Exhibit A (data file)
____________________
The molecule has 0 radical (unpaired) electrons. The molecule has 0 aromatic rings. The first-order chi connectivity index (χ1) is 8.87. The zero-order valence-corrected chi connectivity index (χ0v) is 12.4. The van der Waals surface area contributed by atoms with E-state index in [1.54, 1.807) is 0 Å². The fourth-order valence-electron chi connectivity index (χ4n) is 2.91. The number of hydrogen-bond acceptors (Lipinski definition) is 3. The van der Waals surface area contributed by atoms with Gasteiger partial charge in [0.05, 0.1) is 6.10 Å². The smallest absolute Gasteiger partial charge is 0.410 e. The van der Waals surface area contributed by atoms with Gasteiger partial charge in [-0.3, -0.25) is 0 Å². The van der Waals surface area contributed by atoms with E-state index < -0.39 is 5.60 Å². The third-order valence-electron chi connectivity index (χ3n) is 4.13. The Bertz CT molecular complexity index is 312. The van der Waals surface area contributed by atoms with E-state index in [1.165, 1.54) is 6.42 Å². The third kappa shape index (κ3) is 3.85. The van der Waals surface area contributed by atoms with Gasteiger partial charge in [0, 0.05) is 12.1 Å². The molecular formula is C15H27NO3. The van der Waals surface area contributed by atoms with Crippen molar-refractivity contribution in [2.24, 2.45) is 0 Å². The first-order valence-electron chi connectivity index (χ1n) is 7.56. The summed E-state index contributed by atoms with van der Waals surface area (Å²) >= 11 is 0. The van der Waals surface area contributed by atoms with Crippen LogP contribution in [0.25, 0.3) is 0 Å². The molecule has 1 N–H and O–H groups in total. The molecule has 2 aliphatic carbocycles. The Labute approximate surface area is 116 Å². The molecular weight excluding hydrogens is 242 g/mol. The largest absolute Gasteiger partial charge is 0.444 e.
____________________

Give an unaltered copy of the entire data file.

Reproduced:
The molecule has 0 radical (unpaired) electrons. The molecule has 0 aromatic rings. The first-order chi connectivity index (χ1) is 8.87. The zero-order valence-corrected chi connectivity index (χ0v) is 12.4. The van der Waals surface area contributed by atoms with E-state index in [1.54, 1.807) is 0 Å². The fourth-order valence-electron chi connectivity index (χ4n) is 2.91. The number of hydrogen-bond acceptors (Lipinski definition) is 3. The van der Waals surface area contributed by atoms with Gasteiger partial charge in [0.05, 0.1) is 6.10 Å². The smallest absolute Gasteiger partial charge is 0.410 e. The van der Waals surface area contributed by atoms with Gasteiger partial charge in [-0.3, -0.25) is 0 Å². The van der Waals surface area contributed by atoms with E-state index < -0.39 is 5.60 Å². The third-order valence-electron chi connectivity index (χ3n) is 4.13. The Bertz CT molecular complexity index is 312. The van der Waals surface area contributed by atoms with E-state index in [1.165, 1.54) is 6.42 Å². The third kappa shape index (κ3) is 3.85. The van der Waals surface area contributed by atoms with Gasteiger partial charge in [0, 0.05) is 12.1 Å². The molecular formula is C15H27NO3. The van der Waals surface area contributed by atoms with Crippen molar-refractivity contribution in [2.24, 2.45) is 0 Å². The first-order valence-electron chi connectivity index (χ1n) is 7.56. The summed E-state index contributed by atoms with van der Waals surface area (Å²) >= 11 is 0. The van der Waals surface area contributed by atoms with Crippen LogP contribution in [0.25, 0.3) is 0 Å². The molecule has 1 N–H and O–H groups in total. The molecule has 2 aliphatic carbocycles. The Labute approximate surface area is 116 Å². The molecular weight excluding hydrogens is 242 g/mol. The largest absolute Gasteiger partial charge is 0.444 e.